"Desire was awakened gradually and, as I have said, obscurely. Not only at school, but among his own cousins, especially two girls (other than the one above mentioned) and a boy, the conversation was lascivious in the extreme, though words never proceeded to deeds as between the boys and the girls. He was soon, however, about his fifteenth year, so far as he can remember, initiated into the practice of masturbation, first, sleeping with his boy cousin, the two used to play at 'husband and wife,' and then, more directly, a neighbor, a heavy, sensual type of boy, took him aside one day and drawing out his own penis asked him 'if he knew how to make some buttermilk.' Out of curiosity at first, and to obtain the new and voluptuous sensation afterward, he began assiduously to practise this vice, which, as he afterward found out, was very common, if not universal about him. That it was morally reprehensible he had not at that time the ghost of a notion; he considered that it belonged to the category of the 'dirty' only. His father quite neglected this development, believing, I suppose, in the superstition of the 'innocence of childhood.'

"This practice of masturbation went on assiduously to his sixteenth year, when its true nature and danger were revealed to him by a good clergyman who prepared him for confirmation. He had at this time gone far, in both solitary vice and vice 'à deux,' with his male cousin, with whom he practised even 'fellatio' and 'intromissio in anum.' But now he began to struggle against it and made some headway, but never entirely shook it off before his marriage at 26, so deeply rooted was the hold it had on him. Especially at the time between sleeping and waking, or while lying sleepless at night—when the monks prayed 'ne polluantur corpora'—did its attacks come insidiously upon him. He would struggle for weeks and then would come a relapse. On one occasion he slept with a young uncle who amused himself, thinking he was asleep, by playing with his penis until he had an emission. A. N. hailed the occasion with keen joy—he caustically argued that he experienced the pleasure without being culpable in its production! Then on 'coming to himself' he would agonize over his vice, remembering, for example, that, while he had rejoiced in what had been done, the very cousin who some time before used to share his sin was genuinely annoyed at the same uncle's attentions when it was he who suffered them.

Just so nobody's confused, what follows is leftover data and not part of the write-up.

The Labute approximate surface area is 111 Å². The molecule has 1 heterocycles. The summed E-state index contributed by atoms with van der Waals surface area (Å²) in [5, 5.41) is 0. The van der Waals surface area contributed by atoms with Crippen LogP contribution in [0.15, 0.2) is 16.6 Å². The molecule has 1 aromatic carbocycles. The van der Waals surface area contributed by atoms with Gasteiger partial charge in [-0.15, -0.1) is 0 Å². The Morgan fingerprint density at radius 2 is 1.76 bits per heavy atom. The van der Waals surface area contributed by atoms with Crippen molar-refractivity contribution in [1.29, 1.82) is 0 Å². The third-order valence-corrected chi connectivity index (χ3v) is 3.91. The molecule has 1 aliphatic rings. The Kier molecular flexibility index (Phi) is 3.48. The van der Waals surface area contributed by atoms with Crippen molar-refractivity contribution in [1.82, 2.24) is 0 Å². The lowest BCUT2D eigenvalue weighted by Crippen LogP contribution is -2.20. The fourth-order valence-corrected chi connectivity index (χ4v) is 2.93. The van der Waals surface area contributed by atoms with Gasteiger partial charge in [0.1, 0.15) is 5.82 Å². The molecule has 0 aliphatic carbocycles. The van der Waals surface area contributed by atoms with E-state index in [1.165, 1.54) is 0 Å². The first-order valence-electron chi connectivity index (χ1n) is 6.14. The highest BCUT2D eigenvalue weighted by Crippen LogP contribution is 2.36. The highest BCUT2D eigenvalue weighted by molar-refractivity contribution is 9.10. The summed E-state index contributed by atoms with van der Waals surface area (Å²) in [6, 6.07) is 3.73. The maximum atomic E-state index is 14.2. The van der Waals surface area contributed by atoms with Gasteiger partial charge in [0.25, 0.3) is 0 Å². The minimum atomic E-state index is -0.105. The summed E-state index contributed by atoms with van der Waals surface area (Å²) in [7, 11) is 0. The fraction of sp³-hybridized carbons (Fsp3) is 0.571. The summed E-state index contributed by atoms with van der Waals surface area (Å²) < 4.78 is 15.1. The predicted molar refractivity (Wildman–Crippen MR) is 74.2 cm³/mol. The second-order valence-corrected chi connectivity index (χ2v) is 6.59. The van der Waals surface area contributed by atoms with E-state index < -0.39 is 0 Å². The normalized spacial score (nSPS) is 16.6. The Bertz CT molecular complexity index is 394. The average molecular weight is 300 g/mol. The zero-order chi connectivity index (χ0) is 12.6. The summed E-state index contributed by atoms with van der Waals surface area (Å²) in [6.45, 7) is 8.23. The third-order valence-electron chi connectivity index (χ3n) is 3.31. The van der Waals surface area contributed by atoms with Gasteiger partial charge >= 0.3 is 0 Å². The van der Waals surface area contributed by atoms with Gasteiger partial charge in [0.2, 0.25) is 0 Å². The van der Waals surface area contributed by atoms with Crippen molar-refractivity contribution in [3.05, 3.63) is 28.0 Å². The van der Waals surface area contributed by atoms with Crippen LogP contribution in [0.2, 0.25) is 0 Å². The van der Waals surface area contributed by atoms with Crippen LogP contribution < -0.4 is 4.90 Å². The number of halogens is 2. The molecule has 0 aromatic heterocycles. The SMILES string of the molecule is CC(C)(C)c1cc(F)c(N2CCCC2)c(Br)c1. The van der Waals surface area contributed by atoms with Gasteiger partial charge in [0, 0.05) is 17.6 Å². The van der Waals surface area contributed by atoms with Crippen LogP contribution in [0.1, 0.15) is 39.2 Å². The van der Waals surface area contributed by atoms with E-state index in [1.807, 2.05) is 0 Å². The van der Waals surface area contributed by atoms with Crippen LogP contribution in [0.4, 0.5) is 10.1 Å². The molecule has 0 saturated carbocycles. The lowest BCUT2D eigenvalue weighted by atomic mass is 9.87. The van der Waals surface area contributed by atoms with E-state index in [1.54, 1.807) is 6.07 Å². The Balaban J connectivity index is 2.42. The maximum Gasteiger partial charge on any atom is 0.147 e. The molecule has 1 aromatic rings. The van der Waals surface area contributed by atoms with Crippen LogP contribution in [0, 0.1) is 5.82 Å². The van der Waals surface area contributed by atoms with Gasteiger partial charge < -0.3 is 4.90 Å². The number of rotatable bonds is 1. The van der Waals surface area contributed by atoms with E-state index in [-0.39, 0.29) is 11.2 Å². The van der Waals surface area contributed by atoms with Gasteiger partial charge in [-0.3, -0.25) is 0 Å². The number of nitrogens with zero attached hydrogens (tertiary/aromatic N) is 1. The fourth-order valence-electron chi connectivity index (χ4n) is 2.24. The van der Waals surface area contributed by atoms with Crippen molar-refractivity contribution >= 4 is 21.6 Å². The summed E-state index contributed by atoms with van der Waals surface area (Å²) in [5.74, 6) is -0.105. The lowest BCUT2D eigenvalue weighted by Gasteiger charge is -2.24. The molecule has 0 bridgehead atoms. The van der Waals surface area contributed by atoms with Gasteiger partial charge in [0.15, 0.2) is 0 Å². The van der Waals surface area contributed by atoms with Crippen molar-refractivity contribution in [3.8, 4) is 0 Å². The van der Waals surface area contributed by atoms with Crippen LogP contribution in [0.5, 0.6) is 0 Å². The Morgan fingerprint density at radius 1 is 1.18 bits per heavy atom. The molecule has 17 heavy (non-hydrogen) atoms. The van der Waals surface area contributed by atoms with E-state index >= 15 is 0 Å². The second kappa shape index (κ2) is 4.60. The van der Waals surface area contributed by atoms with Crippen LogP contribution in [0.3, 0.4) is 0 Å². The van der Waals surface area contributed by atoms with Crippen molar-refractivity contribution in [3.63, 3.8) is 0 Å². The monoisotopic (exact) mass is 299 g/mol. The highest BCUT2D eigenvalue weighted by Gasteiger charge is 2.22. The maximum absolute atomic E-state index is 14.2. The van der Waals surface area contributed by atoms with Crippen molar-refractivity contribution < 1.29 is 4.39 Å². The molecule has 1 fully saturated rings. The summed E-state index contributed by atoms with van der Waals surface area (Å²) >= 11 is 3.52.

"Looking back over the whole period of his youth and adolescence, he can trace the psychological effect of what was going on secretly, in his relations to girls and women. In a word, these relations were sentimental only. He often imagined himself in love; but it was imagination only. He was in love with a wraith, not a girl of flesh and blood. He hesitated to regard in any sexual way any girl of whom he had a high opinion; sexual desire and 'love' seemed for him to inhabit different worlds and that it would be a pollution to bring them together. In hours of relaxation from the very hard intellectual work which he was at this time engaged on at school and at the university, he was quite content with the society of quite young girls or even children when most of his friends would have sought out females of their own age. Nothing could have been farther from his desires or intention than any lascivious or, indeed, unseemly act toward any female in whose company he might be: no mother need have hesitated to trust her daughter in his company. I firmly believe that the discipline of the same bed which Gibbon (Decline and Fall, ed. Bury, vol. ii, p. 37) makes so merry over could have been endured by him without difficulty. His outward conduct was in all these respects most seemly and decorous, yet night after night he could masturbate, his imagination glowing with visions of female nakedness.